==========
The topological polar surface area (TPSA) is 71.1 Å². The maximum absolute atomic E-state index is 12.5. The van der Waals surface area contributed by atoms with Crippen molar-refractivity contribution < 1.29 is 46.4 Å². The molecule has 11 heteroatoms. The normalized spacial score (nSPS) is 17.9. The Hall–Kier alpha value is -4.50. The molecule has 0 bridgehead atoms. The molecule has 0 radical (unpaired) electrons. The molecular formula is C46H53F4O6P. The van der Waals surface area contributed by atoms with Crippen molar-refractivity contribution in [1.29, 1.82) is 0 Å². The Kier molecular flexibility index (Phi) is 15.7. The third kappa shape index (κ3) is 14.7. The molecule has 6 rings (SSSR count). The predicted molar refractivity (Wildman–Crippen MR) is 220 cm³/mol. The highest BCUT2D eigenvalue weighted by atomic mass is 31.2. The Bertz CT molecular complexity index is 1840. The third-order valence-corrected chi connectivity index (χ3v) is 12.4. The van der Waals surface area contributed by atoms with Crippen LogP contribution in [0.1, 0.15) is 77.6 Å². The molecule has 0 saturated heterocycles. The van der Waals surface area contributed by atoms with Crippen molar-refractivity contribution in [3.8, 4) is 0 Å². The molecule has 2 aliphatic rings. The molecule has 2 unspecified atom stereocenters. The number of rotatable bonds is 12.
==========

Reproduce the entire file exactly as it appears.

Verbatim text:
The topological polar surface area (TPSA) is 71.1 Å². The maximum absolute atomic E-state index is 12.5. The van der Waals surface area contributed by atoms with Crippen molar-refractivity contribution < 1.29 is 46.4 Å². The molecule has 11 heteroatoms. The normalized spacial score (nSPS) is 17.9. The Hall–Kier alpha value is -4.50. The molecule has 0 bridgehead atoms. The molecule has 0 radical (unpaired) electrons. The molecular formula is C46H53F4O6P. The van der Waals surface area contributed by atoms with Crippen molar-refractivity contribution in [1.29, 1.82) is 0 Å². The Kier molecular flexibility index (Phi) is 15.7. The third kappa shape index (κ3) is 14.7. The molecule has 6 rings (SSSR count). The predicted molar refractivity (Wildman–Crippen MR) is 220 cm³/mol. The highest BCUT2D eigenvalue weighted by atomic mass is 31.2. The Bertz CT molecular complexity index is 1840. The third-order valence-corrected chi connectivity index (χ3v) is 12.4. The van der Waals surface area contributed by atoms with Crippen LogP contribution in [0.1, 0.15) is 77.6 Å². The molecule has 0 saturated heterocycles. The van der Waals surface area contributed by atoms with Crippen molar-refractivity contribution in [3.8, 4) is 0 Å². The molecule has 2 aliphatic rings. The molecule has 2 unspecified atom stereocenters. The number of rotatable bonds is 12.